Let go

Ken and I met at Occupy and got to know each other through Critical Thinking which started at the Bank of Ideas. Ken recently emailed this extract from Facebook and asked what I thought of this article and the video: Windows on the World INSIDE OCCUPY AND BANK OF IDEAS.

Confession: while I encountered resistance and hostility when sharing information on climate science at Occupy and had reservations about some of the “facilitation” and the obsession with consensus, I wasn’t sufficiently “aware” to realise Occupy was a PSYOP. In retrospect, it’s hard to refute Kelfin’s and Dom’s assertions. More importantly, Occupy has paved the way for another PSYOP, Extinction Rebellion (XR); was that Occupy’s purpose all along?

Not only has XR attracted similar followers; it uses the same Common Purpose, NLP, Delphi and mind control techniques. XR is “controlled opposition”. Not least because it’s not opposing (or rebelling against) anything! XR’s agenda is in lock-step with that of corporate greenwash and the new world order backed by every corrupt institution, including big oil. The “climate crisis” (from global warming) has been manufactured and has no basis in fact. The reality is that we’re entering a solar minimum which could herald another Little Ice Age.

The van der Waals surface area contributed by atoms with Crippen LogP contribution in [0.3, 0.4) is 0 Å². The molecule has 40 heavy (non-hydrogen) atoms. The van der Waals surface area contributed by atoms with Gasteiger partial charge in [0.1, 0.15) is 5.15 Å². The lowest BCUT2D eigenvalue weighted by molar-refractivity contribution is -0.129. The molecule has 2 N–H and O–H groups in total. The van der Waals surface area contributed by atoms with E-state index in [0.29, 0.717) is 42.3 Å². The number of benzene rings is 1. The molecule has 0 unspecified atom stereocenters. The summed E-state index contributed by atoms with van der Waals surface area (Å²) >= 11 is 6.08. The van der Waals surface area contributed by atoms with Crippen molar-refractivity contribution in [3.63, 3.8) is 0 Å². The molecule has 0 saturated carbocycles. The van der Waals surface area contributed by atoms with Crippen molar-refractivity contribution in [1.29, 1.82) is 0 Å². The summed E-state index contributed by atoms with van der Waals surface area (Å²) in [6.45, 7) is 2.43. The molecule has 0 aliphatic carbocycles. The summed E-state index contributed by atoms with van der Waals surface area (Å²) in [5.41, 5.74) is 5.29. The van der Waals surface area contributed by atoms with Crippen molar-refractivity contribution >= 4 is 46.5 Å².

Systemic Risk and Climate ChangeWhat if the claimed consensus is wrong?

What is apparent, in both Occupy and XR, irrespective of protestations to the contrary, is hierarchy and it is all the more insidious through being obscured by lies and deception.

What both Occupy and XR aspire to is scale, ie. mass “protest”, and that’s really the point; to create or accelerate momentum for change through mass movements which aren’t spontaneous or “grass roots” but carefully infiltrated, choreographed and orchestrated.

Critical Thinking’s final iteration of political economy, refers to three stages of learning on the journey of discovery; the first stage is what most of have experienced at school and university – trained ignorance. Many, or even most, of those involved in Occupy and XR have yet to progress beyond trained ignorance. The aggression and hostility towards “non-believers” is demonstration of their fears – threats to their “world view” and fear of the consequences of facing up to reality.